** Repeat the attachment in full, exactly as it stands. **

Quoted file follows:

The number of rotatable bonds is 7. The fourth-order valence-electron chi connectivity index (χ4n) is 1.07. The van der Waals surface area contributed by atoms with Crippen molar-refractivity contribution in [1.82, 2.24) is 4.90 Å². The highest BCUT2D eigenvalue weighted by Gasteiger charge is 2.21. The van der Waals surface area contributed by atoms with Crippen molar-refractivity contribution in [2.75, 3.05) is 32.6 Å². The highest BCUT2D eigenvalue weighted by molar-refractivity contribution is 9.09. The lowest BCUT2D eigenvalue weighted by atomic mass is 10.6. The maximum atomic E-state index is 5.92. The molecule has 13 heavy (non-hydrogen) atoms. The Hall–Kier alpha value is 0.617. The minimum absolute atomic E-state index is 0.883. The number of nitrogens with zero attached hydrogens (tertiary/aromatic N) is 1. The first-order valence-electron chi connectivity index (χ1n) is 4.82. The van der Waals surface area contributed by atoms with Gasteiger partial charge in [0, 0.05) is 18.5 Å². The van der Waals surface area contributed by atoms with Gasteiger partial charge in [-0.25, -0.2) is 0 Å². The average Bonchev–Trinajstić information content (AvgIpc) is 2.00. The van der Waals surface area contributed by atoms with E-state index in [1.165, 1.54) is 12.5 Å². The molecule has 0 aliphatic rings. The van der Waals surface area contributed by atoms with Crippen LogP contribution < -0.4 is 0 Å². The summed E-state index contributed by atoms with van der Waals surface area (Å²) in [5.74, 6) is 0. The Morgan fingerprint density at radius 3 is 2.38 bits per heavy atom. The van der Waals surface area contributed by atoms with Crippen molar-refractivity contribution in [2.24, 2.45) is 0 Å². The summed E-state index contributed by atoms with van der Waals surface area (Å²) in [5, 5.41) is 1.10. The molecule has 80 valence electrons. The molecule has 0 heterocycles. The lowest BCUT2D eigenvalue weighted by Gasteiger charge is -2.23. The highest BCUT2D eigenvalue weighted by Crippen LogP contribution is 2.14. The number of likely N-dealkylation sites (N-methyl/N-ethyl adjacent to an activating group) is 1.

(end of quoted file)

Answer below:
The number of rotatable bonds is 7. The fourth-order valence-electron chi connectivity index (χ4n) is 1.07. The van der Waals surface area contributed by atoms with Crippen molar-refractivity contribution in [1.82, 2.24) is 4.90 Å². The highest BCUT2D eigenvalue weighted by Gasteiger charge is 2.21. The van der Waals surface area contributed by atoms with Crippen molar-refractivity contribution in [2.75, 3.05) is 32.6 Å². The highest BCUT2D eigenvalue weighted by molar-refractivity contribution is 9.09. The lowest BCUT2D eigenvalue weighted by atomic mass is 10.6. The maximum atomic E-state index is 5.92. The molecule has 13 heavy (non-hydrogen) atoms. The Hall–Kier alpha value is 0.617. The minimum absolute atomic E-state index is 0.883. The number of nitrogens with zero attached hydrogens (tertiary/aromatic N) is 1. The first-order valence-electron chi connectivity index (χ1n) is 4.82. The van der Waals surface area contributed by atoms with Gasteiger partial charge in [0, 0.05) is 18.5 Å². The van der Waals surface area contributed by atoms with Gasteiger partial charge in [-0.25, -0.2) is 0 Å². The average Bonchev–Trinajstić information content (AvgIpc) is 2.00. The van der Waals surface area contributed by atoms with E-state index in [1.165, 1.54) is 12.5 Å². The molecule has 0 aliphatic rings. The van der Waals surface area contributed by atoms with Crippen LogP contribution < -0.4 is 0 Å². The summed E-state index contributed by atoms with van der Waals surface area (Å²) in [5.74, 6) is 0. The Morgan fingerprint density at radius 3 is 2.38 bits per heavy atom. The van der Waals surface area contributed by atoms with Crippen molar-refractivity contribution in [2.24, 2.45) is 0 Å². The summed E-state index contributed by atoms with van der Waals surface area (Å²) in [5, 5.41) is 1.10. The molecule has 80 valence electrons. The molecule has 0 heterocycles. The lowest BCUT2D eigenvalue weighted by Gasteiger charge is -2.23. The highest BCUT2D eigenvalue weighted by Crippen LogP contribution is 2.14. The number of likely N-dealkylation sites (N-methyl/N-ethyl adjacent to an activating group) is 1.